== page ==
Today we had to get up very early, because we had booked an island tour on Oahu via Oahu Photography Tours, where the photography and the corresponding photo motifs should be in the foreground.
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The Circle Island Sunrise Tour
Around 5.45 am we were picked up by our guide in a van. There were four other people on board, so we were only six in total – such small groups are really great. This was also important to us when booking a tour. On the homepage of Oahu Photography Tours we had already read that a maximum of seven people are taken on the tour. Here are some facts about the tour “Circle Island Sunrise”:
– Price: 164.95 USD for adults
– Duration: 10.5 hours
– What does the tour include? Pick up & drop-off at Waikiki Hotels, Free entry to the Byodo-In Temple, a tripod for rent, free Wi-Fi in the van
– Stops: Sandys Beach for Oahu’s Sunrise, Makapu’u Beach Lookout, Waimanalo Bay, Ko’olau Mountains, Kalapawai Market, Kaneohe Bay Lookout, Byodo-In Temple, Waiahole, Chinamans Hat, Banzai Pipeline, Shark’s Cove, Turtle Beach, Green World Coffee Farm
– Booking through: Oahu Photography Tours
When all the people were picked up and were in the car, the tour could start 🙂
The sunrise at Sandy Beach Park
Our first port of call today was Sandy Beach Park in the east of the island. Except for us there were only a few people on the way – but there were still some crazy people who had already bathed in the waves at 6.30 in the morning. After walking a few meters along the beach, we found a nice spot to unpack our cameras and marvel at the sunrise on the east coast of Oahu. The rocks on the beach, the big waves and the golden yellow, rising sun were a beautiful backdrop for fantastic exceptions.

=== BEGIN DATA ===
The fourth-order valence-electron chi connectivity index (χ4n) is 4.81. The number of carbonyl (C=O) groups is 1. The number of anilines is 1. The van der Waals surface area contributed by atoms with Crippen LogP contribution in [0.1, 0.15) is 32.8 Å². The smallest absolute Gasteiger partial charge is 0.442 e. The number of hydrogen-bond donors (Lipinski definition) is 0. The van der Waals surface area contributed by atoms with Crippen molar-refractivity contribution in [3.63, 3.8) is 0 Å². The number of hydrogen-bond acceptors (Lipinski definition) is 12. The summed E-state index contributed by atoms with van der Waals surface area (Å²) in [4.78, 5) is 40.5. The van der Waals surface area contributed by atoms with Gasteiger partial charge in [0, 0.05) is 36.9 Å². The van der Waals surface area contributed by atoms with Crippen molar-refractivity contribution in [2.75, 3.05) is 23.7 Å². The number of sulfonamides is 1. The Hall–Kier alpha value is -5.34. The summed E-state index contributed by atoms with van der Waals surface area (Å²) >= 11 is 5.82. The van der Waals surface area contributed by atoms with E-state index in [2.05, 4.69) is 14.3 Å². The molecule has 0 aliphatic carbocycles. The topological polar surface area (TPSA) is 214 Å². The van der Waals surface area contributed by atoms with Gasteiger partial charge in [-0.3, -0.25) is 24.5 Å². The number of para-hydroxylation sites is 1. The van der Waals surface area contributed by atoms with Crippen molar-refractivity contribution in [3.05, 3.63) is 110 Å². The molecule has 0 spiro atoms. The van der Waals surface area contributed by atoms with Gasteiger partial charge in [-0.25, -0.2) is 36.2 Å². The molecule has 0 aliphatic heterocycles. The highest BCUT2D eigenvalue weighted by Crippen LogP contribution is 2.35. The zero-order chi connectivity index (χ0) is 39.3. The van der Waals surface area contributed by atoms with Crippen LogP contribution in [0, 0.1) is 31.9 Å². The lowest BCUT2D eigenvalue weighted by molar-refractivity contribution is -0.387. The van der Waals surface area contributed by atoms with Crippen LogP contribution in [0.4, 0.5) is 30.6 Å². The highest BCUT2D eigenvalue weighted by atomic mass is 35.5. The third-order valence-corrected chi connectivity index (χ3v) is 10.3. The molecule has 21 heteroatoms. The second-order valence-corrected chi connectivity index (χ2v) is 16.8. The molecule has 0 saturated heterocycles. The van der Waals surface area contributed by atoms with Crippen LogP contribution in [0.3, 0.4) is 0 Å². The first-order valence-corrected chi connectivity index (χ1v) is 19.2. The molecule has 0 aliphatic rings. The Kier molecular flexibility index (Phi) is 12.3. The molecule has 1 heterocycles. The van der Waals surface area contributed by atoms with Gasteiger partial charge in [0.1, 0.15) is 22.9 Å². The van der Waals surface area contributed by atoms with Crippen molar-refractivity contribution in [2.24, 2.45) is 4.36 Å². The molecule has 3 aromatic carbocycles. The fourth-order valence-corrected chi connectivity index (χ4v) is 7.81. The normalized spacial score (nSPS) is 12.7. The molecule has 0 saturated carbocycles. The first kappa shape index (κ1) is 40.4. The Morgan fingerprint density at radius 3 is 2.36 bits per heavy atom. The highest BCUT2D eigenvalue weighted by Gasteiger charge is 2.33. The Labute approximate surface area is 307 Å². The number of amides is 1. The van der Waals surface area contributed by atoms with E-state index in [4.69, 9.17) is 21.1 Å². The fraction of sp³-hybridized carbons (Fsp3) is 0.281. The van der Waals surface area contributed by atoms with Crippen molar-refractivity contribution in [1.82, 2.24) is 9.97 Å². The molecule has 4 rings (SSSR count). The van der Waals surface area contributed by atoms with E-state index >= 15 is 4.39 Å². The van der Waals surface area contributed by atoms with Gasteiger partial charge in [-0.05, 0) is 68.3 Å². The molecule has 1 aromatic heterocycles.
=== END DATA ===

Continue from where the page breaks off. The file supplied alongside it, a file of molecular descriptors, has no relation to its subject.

Makapu’u Beach Lookout
The Makapu’u Beach Lookoutis only about four kilometers from Sandy Beach Park. From up here you have a great view of the bay – overlooking “Rabbit Island” and another small offshore island. Both islands are a breeding area of different seabirds and may not be entered as a bird sanctuary. If you walk back a few meters from the Makapu’u Beach Lookout, you will come to the Makapu’u Point Lighthouse Trail, which leads you 1.5 miles to Makapu’u Lighthouse. Since we were travelling as a group and the hike was not on the agenda, we did not walk along the path. However, if you drive the main road northwards, you will also see the lighthouse in this way.
Waimanalo Beach Park
Afterwards we went on to Waimanalo Beach Park, which with 4.8 kilometers supposedly (we did not measure) 😉 is the longest uninterrupted white sandy beach in oahu. The beach is lined with Australian ironwood trees that create a beautiful photo motif. Waimanalo Beach Park, like almost every major beach park in Hawaii, has showers, toilets, a gazebo, picnic tables and a lifeguard tower. By the way, the beach is not completely unknown: Waimanalo Bay was the filming location for Magnum and two seasons of Baywatch Hawaii.
The mountain ranges of the Ko’olau Mountains
Next, our guide wanted to show us the mighty Ko’olau Mountains, so we drove to a residential area at the foot of the mountains. For 15 minutes we stopped here and took some photos. The wrinkled Ko’olau Mountains dominate the eastern half of Oahu and are one of the two great mountain ranges that make up the island (the other is the Waianae Mountains). The Ko’olau mountain range is almost 1,000 meters high and rises directly from sea level, which results in a beautiful mountain scenery.